Changing Learning Habits (Covid series: 12 of 15)
It is accepted wisdom that tiny tweaks in our habits are easier to achieve and more successful than big changes. It takes about thirty days of consciously changing a habit in order to break the cycle. These tiny tweaks can add up to a radical change in our instinctive behaviour, so the message seems to be to break down your goal into small, manageable steps and pat yourself on the back every time you knock one off the list. After all, success breeds success.
General learning habits have altered drastically in the last twenty years. Students no longer have to rely solely on visiting a library and searching for relevant information in dusty tomes; much of the information can be sourced through the internet without getting out of bed. Most no longer carry A4 notepads into lectures, rather they use a tablet or laptop to take notes. They may even use a voice recorder in order to re-listen to the information later at leisure, assuming the lecturer isn’t publishing the lecture as a podcast after the event as well. With technology now playing a central role in educational study, what small tweaks can individual learners make to improve their behaviour and outcomes?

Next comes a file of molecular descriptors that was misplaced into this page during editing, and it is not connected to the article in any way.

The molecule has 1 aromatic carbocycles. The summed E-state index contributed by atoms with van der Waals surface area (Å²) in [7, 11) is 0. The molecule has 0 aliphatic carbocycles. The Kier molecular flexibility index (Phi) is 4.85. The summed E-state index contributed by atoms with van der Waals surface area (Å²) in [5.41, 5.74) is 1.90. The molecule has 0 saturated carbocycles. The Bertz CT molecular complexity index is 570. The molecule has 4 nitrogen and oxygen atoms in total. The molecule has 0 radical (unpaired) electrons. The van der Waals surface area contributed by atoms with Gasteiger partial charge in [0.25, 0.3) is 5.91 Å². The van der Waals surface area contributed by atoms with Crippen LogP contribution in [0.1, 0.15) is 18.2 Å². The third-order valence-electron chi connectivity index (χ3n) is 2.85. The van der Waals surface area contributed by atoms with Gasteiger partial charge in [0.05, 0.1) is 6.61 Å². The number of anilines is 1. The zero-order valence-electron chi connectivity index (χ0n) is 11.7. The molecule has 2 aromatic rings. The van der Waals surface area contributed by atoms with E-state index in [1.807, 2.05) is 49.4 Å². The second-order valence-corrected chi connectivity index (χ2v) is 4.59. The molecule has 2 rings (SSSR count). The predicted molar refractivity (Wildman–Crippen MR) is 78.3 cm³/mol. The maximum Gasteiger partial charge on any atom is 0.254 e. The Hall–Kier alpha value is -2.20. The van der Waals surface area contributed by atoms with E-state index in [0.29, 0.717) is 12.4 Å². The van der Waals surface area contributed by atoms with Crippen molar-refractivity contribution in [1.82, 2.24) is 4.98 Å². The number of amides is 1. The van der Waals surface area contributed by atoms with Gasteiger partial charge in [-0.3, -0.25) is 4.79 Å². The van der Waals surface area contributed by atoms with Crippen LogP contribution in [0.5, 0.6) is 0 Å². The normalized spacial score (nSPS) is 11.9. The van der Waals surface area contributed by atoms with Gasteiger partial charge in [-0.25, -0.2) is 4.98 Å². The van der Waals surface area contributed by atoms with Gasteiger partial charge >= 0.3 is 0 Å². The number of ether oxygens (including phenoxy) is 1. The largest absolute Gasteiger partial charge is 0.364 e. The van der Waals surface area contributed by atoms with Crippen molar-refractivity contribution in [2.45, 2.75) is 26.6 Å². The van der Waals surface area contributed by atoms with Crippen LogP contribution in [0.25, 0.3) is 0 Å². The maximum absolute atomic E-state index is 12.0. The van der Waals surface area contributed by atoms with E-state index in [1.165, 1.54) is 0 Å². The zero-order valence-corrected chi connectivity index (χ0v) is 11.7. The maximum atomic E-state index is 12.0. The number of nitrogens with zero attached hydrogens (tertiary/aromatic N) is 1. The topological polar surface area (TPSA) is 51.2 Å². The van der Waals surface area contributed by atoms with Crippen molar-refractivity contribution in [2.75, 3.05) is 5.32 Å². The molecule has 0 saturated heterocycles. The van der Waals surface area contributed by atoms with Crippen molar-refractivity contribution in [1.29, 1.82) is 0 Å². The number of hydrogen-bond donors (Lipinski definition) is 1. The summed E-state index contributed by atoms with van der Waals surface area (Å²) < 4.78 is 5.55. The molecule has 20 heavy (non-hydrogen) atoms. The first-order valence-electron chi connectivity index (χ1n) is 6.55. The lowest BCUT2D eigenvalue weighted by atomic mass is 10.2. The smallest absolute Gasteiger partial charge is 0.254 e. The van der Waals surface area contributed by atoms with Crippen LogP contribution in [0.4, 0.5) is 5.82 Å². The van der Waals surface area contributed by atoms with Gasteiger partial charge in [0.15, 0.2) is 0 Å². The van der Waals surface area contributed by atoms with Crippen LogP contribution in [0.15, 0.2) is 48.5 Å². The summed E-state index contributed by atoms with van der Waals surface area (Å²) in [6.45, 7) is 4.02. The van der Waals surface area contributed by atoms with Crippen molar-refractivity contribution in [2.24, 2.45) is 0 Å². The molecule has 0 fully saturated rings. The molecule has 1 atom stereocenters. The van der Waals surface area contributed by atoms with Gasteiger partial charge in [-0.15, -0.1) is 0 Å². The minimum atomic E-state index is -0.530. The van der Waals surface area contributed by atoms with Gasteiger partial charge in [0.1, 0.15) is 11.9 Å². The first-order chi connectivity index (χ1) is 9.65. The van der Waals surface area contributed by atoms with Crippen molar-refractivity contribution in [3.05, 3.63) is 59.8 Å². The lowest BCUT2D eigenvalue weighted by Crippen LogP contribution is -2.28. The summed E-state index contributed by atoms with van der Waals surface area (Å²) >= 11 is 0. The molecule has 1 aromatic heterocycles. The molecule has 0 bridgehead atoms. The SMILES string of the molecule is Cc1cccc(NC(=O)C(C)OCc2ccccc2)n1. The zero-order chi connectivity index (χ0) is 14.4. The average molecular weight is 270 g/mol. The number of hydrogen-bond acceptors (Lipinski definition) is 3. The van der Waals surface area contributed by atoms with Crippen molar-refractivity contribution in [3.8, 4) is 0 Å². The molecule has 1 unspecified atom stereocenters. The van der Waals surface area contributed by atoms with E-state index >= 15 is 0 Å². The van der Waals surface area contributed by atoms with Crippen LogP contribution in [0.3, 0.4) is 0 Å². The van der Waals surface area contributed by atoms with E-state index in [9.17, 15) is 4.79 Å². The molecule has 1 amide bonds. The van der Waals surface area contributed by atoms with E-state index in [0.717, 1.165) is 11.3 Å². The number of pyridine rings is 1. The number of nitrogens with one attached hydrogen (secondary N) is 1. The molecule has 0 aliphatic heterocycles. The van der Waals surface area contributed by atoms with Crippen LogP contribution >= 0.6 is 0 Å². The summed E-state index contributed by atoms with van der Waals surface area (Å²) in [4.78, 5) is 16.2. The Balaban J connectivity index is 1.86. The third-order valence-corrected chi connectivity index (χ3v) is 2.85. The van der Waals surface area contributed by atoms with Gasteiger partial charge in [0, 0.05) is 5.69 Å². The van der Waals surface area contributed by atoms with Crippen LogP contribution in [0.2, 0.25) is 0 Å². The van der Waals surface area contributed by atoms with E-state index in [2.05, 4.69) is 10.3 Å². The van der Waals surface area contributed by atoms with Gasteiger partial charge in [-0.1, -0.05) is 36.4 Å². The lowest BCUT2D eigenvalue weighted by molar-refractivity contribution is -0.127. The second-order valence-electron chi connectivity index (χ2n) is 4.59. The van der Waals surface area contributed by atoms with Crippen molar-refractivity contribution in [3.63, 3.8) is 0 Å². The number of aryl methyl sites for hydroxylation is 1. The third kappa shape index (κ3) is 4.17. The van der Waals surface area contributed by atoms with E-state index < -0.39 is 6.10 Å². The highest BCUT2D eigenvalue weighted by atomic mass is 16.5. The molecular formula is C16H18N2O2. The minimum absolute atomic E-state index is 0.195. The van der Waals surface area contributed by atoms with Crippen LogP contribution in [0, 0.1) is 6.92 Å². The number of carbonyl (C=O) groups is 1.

Setting goals to use both as a target and also as a measure of recording achievement remains important: the habit of goal-setting teaches learners the important lesson of the positive effect that planning can have on achieving the outcome of a goal; it enables them to take responsibility for their own outcomes, which in turn leads to higher motivation. Recording achievements is also a key motivating tool when studying. The practice of reflecting on what an individual has achieved can spur one on to finishing a task. On a practical level, it is useful to have a reference list of achievements when it comes to writing or updating a CV.
This post is an update of the original from Coracle posted on 4th December 2013.